George W. Bush gave his farewell address to the nation tonight. It was a sad, strange ending to a failed presidency, full of denial, self justification, self-soothing, and an apparent total lack of comprehension of just how bad the last eight years have been, and by extension, what an utter failure his presidency has been.
Bush during the speech was so delusional, he actually claimed that the air and water in the country are cleaner for his having been there. And he congratulates himself for siding with his conscience in his utter determination to keep the country safe from evil, as if his presidency did not begin until September 12, 2001. The evil terror attack that happened before that revised start date to the Bush presidency is apparently, not his problem.
I have long believed George Bush to be an ignorant, shallow man -- a man who came into office, as Chris Matthews brilliantly put it tonight during an appearance on "Countdown," as a "tabula rasa," devoid of his own ideology, disdainful of "intellectuals" and their book learnin'. But somehow, after 9/11, he adopted a very strong ideology, which happened to belong to the coterie of neoconservatives Dick Cheney brought in with him when he muscled his way into the vice presidency, clearly sensing the possibilities for himself with such an intellectually inferior "boss." Now that Dubya has absorbed the ideology, the poor thing actually believes it. Among the delusions:
Over the past seven years, a new Department of Homeland Security has been created. The military, the intelligence community, and the FBI have been transformed. Our nation is equipped with new tools to monitor the terrorists' movements, freeze their finances, and break up their plots. And with strong allies at our side, we have taken the fight to the terrorists and those who support them. Afghanistan has gone from a nation where the Taliban harbored al Qaeda and stoned women in the streets to a young democracy that is fighting terror and encouraging girls to go to school. Iraq has gone from a brutal dictatorship and a sworn enemy of America to an Arab democracy at the heart of the Middle East and a friend of the United States.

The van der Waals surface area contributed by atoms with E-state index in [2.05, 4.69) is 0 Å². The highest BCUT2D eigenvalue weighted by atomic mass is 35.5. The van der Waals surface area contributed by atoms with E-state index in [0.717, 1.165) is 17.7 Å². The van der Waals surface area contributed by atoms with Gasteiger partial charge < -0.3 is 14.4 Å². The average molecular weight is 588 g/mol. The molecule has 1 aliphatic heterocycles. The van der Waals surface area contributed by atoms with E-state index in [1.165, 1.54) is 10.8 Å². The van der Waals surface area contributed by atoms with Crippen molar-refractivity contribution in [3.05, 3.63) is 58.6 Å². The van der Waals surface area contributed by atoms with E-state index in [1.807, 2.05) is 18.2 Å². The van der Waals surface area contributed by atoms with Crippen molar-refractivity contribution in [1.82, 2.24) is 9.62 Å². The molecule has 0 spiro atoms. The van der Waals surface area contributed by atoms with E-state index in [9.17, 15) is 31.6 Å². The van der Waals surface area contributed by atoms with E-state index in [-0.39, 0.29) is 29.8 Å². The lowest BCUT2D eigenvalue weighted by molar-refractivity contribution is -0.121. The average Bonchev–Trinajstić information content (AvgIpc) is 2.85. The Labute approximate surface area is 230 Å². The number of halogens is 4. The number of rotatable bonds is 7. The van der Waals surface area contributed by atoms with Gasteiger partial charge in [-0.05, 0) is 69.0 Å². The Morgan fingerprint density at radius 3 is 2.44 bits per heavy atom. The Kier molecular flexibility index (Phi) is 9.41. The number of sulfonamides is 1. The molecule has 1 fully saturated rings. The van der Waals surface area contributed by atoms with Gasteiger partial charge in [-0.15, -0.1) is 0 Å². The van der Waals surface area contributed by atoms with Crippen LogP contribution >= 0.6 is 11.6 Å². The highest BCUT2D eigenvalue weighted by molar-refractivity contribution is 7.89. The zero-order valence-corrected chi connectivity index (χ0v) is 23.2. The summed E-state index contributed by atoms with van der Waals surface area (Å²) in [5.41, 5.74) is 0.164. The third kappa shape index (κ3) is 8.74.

Really? Last time I checked, we stopped "taking the fight to the terrorists" so that we could kill 4,000 of our troops and help Iran out by invading Iraq. And pardon me, Dubya, but the Taliban are still stoning women in the streets of Afghanistan, and girls remain terrified to go to school. From RAWA, the main organization fighting for the women of that country (since 1977):
Disappointingly, there has been little progress for women under the Western-backed Government of Hamid Karzai. RAWA's struggle for women's rights is as vital - and dangerous - as ever. These brave Afghans put their lives at risk every day, but the alternative - submitting to degrading and brutal treatment - is not an option for them.
Forced marriage for girls, sometimes as young as 11, abuse, wife beating and other forms of maltreatment are commonplace in Afghanistan and often lead to women committing suicide. In one such case, during November 2006, in the north of Afghanistan, an 11-year-old girl, Sanubar, was kidnapped by warlords and exchanged for a dog.
Extreme poverty, high mortality rates related to malnutrition and childbirth; and a culture of misogamy are still bleak features of everyday life in Afghanistan.
Security for girls is extremely poor, kidnap, rape and murder are frequent. Thirty years of war have left two million widows in Afghanistan, 50,000 of them in Kabul. These women and their children often live in horrific conditions.